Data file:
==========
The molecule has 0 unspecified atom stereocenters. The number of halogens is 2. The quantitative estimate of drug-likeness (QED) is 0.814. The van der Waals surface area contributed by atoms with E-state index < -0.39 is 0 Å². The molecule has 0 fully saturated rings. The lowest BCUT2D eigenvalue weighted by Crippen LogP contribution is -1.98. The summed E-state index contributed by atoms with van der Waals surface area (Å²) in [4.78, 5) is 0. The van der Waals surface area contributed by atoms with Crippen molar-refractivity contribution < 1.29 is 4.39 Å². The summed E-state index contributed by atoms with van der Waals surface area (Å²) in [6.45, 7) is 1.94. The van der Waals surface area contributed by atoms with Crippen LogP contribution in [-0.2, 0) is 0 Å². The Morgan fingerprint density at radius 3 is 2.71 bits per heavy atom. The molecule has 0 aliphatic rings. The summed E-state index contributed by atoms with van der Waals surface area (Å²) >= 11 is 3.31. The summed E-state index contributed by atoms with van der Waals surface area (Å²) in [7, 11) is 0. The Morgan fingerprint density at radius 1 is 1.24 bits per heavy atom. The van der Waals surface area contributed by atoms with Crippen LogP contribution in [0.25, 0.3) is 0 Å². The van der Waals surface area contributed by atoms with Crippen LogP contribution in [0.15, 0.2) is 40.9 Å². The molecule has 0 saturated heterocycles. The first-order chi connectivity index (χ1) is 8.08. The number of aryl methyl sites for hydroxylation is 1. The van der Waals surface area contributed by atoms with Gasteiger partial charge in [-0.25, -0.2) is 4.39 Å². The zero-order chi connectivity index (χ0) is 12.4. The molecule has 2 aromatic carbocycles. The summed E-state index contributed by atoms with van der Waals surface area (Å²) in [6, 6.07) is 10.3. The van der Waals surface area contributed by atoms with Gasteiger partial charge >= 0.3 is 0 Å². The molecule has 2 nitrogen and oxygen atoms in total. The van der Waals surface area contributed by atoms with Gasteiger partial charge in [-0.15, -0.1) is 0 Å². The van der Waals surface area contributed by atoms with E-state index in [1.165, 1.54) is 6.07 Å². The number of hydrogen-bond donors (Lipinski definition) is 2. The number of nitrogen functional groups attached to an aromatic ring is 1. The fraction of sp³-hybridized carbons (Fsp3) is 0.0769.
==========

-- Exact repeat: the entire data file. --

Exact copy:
The molecule has 0 unspecified atom stereocenters. The number of halogens is 2. The quantitative estimate of drug-likeness (QED) is 0.814. The van der Waals surface area contributed by atoms with E-state index < -0.39 is 0 Å². The molecule has 0 fully saturated rings. The lowest BCUT2D eigenvalue weighted by Crippen LogP contribution is -1.98. The summed E-state index contributed by atoms with van der Waals surface area (Å²) in [4.78, 5) is 0. The van der Waals surface area contributed by atoms with Crippen molar-refractivity contribution < 1.29 is 4.39 Å². The summed E-state index contributed by atoms with van der Waals surface area (Å²) in [6.45, 7) is 1.94. The van der Waals surface area contributed by atoms with Crippen LogP contribution in [-0.2, 0) is 0 Å². The Morgan fingerprint density at radius 3 is 2.71 bits per heavy atom. The molecule has 0 aliphatic rings. The summed E-state index contributed by atoms with van der Waals surface area (Å²) >= 11 is 3.31. The summed E-state index contributed by atoms with van der Waals surface area (Å²) in [7, 11) is 0. The Morgan fingerprint density at radius 1 is 1.24 bits per heavy atom. The van der Waals surface area contributed by atoms with Crippen LogP contribution in [0.25, 0.3) is 0 Å². The van der Waals surface area contributed by atoms with Crippen LogP contribution in [0.15, 0.2) is 40.9 Å². The molecule has 0 saturated heterocycles. The first-order chi connectivity index (χ1) is 8.08. The number of aryl methyl sites for hydroxylation is 1. The van der Waals surface area contributed by atoms with Gasteiger partial charge in [-0.25, -0.2) is 4.39 Å². The zero-order chi connectivity index (χ0) is 12.4. The molecule has 2 aromatic carbocycles. The summed E-state index contributed by atoms with van der Waals surface area (Å²) in [6, 6.07) is 10.3. The van der Waals surface area contributed by atoms with Gasteiger partial charge >= 0.3 is 0 Å². The molecule has 2 nitrogen and oxygen atoms in total. The van der Waals surface area contributed by atoms with Gasteiger partial charge in [-0.15, -0.1) is 0 Å². The van der Waals surface area contributed by atoms with E-state index in [1.165, 1.54) is 6.07 Å². The number of hydrogen-bond donors (Lipinski definition) is 2. The number of nitrogen functional groups attached to an aromatic ring is 1. The fraction of sp³-hybridized carbons (Fsp3) is 0.0769.